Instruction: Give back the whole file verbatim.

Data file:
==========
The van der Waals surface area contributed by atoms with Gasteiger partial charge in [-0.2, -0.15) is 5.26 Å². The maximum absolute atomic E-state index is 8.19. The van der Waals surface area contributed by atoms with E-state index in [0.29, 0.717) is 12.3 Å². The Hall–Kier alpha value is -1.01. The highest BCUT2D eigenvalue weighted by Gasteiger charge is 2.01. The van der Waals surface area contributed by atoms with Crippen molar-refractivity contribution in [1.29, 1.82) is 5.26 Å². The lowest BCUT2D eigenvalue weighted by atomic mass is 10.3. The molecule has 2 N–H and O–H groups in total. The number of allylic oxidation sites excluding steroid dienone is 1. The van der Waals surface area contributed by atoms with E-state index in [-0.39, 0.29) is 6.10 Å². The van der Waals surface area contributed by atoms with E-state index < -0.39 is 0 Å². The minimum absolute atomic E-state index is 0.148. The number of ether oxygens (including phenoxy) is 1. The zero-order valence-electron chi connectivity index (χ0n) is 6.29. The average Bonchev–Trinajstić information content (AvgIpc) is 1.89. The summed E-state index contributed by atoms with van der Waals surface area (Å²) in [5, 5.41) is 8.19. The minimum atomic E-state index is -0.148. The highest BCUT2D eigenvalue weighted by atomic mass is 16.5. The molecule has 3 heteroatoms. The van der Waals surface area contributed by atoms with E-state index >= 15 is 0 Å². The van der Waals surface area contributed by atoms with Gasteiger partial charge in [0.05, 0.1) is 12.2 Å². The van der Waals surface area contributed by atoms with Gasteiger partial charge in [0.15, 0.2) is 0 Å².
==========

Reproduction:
The van der Waals surface area contributed by atoms with Gasteiger partial charge in [-0.2, -0.15) is 5.26 Å². The maximum absolute atomic E-state index is 8.19. The van der Waals surface area contributed by atoms with E-state index in [0.29, 0.717) is 12.3 Å². The Hall–Kier alpha value is -1.01. The highest BCUT2D eigenvalue weighted by Gasteiger charge is 2.01. The van der Waals surface area contributed by atoms with Crippen molar-refractivity contribution in [1.29, 1.82) is 5.26 Å². The lowest BCUT2D eigenvalue weighted by atomic mass is 10.3. The molecule has 2 N–H and O–H groups in total. The number of allylic oxidation sites excluding steroid dienone is 1. The van der Waals surface area contributed by atoms with E-state index in [-0.39, 0.29) is 6.10 Å². The van der Waals surface area contributed by atoms with E-state index < -0.39 is 0 Å². The minimum absolute atomic E-state index is 0.148. The number of ether oxygens (including phenoxy) is 1. The zero-order valence-electron chi connectivity index (χ0n) is 6.29. The average Bonchev–Trinajstić information content (AvgIpc) is 1.89. The summed E-state index contributed by atoms with van der Waals surface area (Å²) in [5, 5.41) is 8.19. The minimum atomic E-state index is -0.148. The highest BCUT2D eigenvalue weighted by atomic mass is 16.5. The molecule has 3 heteroatoms. The van der Waals surface area contributed by atoms with E-state index >= 15 is 0 Å². The van der Waals surface area contributed by atoms with Gasteiger partial charge in [0.05, 0.1) is 12.2 Å². The van der Waals surface area contributed by atoms with Gasteiger partial charge in [0.15, 0.2) is 0 Å².